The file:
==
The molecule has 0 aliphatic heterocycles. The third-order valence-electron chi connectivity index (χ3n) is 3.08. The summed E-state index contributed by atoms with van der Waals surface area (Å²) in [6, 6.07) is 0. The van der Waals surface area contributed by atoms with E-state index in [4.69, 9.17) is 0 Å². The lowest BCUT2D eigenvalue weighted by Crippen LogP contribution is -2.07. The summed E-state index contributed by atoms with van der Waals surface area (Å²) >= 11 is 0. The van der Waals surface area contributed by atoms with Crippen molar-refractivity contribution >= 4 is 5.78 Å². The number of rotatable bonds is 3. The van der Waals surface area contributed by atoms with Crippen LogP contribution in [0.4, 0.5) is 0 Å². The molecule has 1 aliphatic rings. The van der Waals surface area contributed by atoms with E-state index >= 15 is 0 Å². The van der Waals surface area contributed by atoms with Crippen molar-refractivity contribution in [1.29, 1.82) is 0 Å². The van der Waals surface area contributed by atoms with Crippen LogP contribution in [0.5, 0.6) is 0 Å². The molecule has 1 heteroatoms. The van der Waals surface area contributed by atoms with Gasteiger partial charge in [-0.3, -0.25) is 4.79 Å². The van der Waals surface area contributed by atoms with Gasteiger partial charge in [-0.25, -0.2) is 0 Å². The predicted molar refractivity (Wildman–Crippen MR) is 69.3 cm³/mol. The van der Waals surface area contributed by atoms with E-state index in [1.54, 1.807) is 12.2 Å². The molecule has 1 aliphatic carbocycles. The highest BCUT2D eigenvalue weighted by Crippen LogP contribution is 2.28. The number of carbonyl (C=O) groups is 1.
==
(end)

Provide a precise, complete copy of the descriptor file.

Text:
The molecule has 0 aliphatic heterocycles. The third-order valence-electron chi connectivity index (χ3n) is 3.08. The summed E-state index contributed by atoms with van der Waals surface area (Å²) in [6, 6.07) is 0. The van der Waals surface area contributed by atoms with E-state index in [4.69, 9.17) is 0 Å². The lowest BCUT2D eigenvalue weighted by Crippen LogP contribution is -2.07. The summed E-state index contributed by atoms with van der Waals surface area (Å²) >= 11 is 0. The van der Waals surface area contributed by atoms with Crippen molar-refractivity contribution >= 4 is 5.78 Å². The number of rotatable bonds is 3. The van der Waals surface area contributed by atoms with Crippen LogP contribution in [0.4, 0.5) is 0 Å². The molecule has 1 aliphatic rings. The van der Waals surface area contributed by atoms with E-state index >= 15 is 0 Å². The van der Waals surface area contributed by atoms with Crippen molar-refractivity contribution in [1.29, 1.82) is 0 Å². The van der Waals surface area contributed by atoms with Crippen LogP contribution in [0.5, 0.6) is 0 Å². The molecule has 1 heteroatoms. The van der Waals surface area contributed by atoms with Gasteiger partial charge in [-0.3, -0.25) is 4.79 Å². The van der Waals surface area contributed by atoms with Gasteiger partial charge in [-0.25, -0.2) is 0 Å². The predicted molar refractivity (Wildman–Crippen MR) is 69.3 cm³/mol. The van der Waals surface area contributed by atoms with E-state index in [1.54, 1.807) is 12.2 Å². The molecule has 1 aliphatic carbocycles. The highest BCUT2D eigenvalue weighted by Crippen LogP contribution is 2.28. The number of carbonyl (C=O) groups is 1.